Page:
Texas Attorney General Ken Paxton, already facing three felony charges related to illegal lobbying in Collin County, received even more bad news Wednesday when a Texas State Bar disciplinary committee announced that it would allow to move forward a complaint about Paxton's acts in the immediate aftermath of the Supreme Court decision that legalized same-sex marriage.
Following the decision in Obergefell v. Hodges on June 26, Paxton hurried to issue an opinion that said, in effect, that state officials who didn't agree with the new law of the land didn't have to follow it. He urged county clerks, justices of the peace and county judges to exercise their "religious liberty" and refuse to marry or issue marriage licenses to same-sex couples. He promised that any clerk who followed his or her conscience would be backed up by his office in the court case that would inevitably follow.
"It is important to note that any clerk who wishes to defend their religious objections and who chooses not to issue licenses may well face litigation and/or a fine. But, numerous lawyers stand ready to assist clerks defending their religious beliefs, in many cases on a pro-bono basis, and I will do everything I can from this office to be a public voice for those standing in defense of their rights," he said.
Paxton's promise was put to the test, and he tucked tail. When Hood County Clerk Katie Lang refused to issue licenses to gay couples, she got sued and promptly allowed her office to begin issuing licenses. The attorney general's office did not help her out.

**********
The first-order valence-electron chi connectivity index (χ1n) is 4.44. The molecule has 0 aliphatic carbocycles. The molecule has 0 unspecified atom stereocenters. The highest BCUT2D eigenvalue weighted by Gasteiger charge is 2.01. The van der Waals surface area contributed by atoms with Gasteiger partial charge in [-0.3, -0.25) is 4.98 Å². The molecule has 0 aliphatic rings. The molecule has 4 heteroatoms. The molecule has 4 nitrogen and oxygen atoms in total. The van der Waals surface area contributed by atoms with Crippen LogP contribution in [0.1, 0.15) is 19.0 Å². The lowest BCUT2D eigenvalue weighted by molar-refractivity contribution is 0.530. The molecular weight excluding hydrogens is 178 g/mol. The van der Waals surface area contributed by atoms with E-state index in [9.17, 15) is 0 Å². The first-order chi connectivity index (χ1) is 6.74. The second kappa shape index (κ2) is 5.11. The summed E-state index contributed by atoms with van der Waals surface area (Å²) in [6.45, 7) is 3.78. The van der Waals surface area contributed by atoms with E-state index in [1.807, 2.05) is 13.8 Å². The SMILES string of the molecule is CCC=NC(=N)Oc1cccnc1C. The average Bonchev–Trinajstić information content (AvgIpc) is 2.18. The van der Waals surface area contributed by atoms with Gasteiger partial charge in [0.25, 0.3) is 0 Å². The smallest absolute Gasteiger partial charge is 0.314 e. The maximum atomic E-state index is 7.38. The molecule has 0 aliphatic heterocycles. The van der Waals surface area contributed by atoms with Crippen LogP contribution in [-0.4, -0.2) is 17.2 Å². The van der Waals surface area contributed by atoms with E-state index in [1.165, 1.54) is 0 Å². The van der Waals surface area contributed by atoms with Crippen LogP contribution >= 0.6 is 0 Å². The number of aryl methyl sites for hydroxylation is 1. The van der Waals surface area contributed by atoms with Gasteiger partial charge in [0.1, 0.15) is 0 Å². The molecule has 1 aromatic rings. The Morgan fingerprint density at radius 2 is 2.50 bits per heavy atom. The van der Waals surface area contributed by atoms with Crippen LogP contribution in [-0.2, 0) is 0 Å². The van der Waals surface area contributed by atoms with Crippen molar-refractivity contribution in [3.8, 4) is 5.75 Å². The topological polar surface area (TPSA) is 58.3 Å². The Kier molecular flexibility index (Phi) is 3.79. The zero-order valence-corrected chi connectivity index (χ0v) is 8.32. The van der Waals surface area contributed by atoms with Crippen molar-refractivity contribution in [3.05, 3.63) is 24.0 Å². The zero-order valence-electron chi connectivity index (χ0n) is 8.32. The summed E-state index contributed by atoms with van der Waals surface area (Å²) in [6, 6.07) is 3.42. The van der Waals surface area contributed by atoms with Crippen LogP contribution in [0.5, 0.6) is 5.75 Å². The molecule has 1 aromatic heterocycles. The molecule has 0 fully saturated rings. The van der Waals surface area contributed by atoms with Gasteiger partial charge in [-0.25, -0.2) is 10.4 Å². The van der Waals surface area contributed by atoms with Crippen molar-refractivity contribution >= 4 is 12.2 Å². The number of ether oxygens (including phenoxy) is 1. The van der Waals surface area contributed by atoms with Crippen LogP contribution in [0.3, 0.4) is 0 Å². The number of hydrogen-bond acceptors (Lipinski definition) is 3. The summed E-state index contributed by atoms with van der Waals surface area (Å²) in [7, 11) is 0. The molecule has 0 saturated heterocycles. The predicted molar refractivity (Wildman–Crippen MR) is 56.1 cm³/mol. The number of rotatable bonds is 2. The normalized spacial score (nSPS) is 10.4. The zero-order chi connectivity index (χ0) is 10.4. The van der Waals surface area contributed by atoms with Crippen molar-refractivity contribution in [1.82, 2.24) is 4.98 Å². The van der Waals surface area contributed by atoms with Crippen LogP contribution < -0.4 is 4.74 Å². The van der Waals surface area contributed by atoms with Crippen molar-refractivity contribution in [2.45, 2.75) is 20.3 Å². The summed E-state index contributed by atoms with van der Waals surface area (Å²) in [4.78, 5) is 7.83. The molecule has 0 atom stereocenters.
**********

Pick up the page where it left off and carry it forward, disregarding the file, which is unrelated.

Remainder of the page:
Paxton himself quickly caved on his office's final stand, too, dropping objections he'd had to issuing appropriate death and birth certificates to married same-sex couples in order to dodge a contempt citation issued by U.S. District Judge Orlando Garcia. With Wednesday's announcement, Paxton could face professional consequences.
The Texas Board of Disciplinary Appeals reinstated a complaint to the state bar filed by a group of judges and lawyers claiming that Paxton's opinion amounted to official misconduct in his capacity as a lawyer.
“Attorney General Paxton violated his own official oath of office to ‘preserve, protect, and defend the Constitution and laws of the United States and of this state,’” the lawyers said.
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Initially, the complaint was dismissed without Paxton having had to respond. Now, he'll have to do that. He'll have to provide an explanation as to how he thought defying the Supreme Court amounted to defending the Constitution of the United States.
Eddie Rodriguez, one of the lawyers who filed the complaint, said in a statement Wednesday that Paxton also unethically encouraged county clerks to break the law.
"The Texas ethics rules prohibit any lawyer, including the attorney general, from counseling a client to engage in conduct that the lawyer knows is criminal or fraudulent," Rodriguez said.
Paxton's spokesman, Anthony Holm, did not respond to a request for comment.